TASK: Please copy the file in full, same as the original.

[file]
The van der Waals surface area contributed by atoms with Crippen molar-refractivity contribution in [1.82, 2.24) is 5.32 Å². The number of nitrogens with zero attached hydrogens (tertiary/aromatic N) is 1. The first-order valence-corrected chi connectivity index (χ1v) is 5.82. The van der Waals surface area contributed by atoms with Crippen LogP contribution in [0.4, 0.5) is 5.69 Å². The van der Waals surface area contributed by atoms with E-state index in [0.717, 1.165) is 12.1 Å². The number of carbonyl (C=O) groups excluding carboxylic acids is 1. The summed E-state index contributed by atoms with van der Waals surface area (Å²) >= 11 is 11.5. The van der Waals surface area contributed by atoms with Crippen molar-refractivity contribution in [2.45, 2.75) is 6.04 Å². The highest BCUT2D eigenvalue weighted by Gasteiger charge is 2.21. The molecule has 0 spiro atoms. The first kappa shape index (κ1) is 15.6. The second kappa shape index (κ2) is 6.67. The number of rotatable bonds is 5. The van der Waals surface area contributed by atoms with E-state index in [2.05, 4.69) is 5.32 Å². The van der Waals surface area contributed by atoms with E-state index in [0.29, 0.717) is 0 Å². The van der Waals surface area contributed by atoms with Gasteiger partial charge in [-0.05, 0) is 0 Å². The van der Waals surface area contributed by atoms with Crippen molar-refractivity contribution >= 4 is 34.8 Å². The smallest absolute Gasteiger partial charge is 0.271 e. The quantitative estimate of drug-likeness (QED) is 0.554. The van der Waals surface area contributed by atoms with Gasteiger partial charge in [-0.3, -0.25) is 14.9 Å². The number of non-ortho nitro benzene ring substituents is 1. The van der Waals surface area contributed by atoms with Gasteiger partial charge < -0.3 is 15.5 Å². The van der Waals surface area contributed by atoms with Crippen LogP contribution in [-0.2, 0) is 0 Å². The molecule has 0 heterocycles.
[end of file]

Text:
The van der Waals surface area contributed by atoms with Crippen molar-refractivity contribution in [1.82, 2.24) is 5.32 Å². The number of nitrogens with zero attached hydrogens (tertiary/aromatic N) is 1. The first-order valence-corrected chi connectivity index (χ1v) is 5.82. The van der Waals surface area contributed by atoms with Crippen LogP contribution in [0.4, 0.5) is 5.69 Å². The van der Waals surface area contributed by atoms with E-state index in [0.717, 1.165) is 12.1 Å². The number of carbonyl (C=O) groups excluding carboxylic acids is 1. The summed E-state index contributed by atoms with van der Waals surface area (Å²) >= 11 is 11.5. The van der Waals surface area contributed by atoms with Crippen molar-refractivity contribution in [2.45, 2.75) is 6.04 Å². The highest BCUT2D eigenvalue weighted by Gasteiger charge is 2.21. The molecule has 0 spiro atoms. The first kappa shape index (κ1) is 15.6. The second kappa shape index (κ2) is 6.67. The number of rotatable bonds is 5. The van der Waals surface area contributed by atoms with E-state index in [2.05, 4.69) is 5.32 Å². The van der Waals surface area contributed by atoms with E-state index in [0.29, 0.717) is 0 Å². The van der Waals surface area contributed by atoms with Gasteiger partial charge in [-0.05, 0) is 0 Å². The van der Waals surface area contributed by atoms with Crippen molar-refractivity contribution >= 4 is 34.8 Å². The smallest absolute Gasteiger partial charge is 0.271 e. The quantitative estimate of drug-likeness (QED) is 0.554. The van der Waals surface area contributed by atoms with Gasteiger partial charge in [-0.3, -0.25) is 14.9 Å². The number of non-ortho nitro benzene ring substituents is 1. The van der Waals surface area contributed by atoms with Gasteiger partial charge < -0.3 is 15.5 Å². The van der Waals surface area contributed by atoms with Crippen LogP contribution in [-0.2, 0) is 0 Å². The molecule has 0 heterocycles.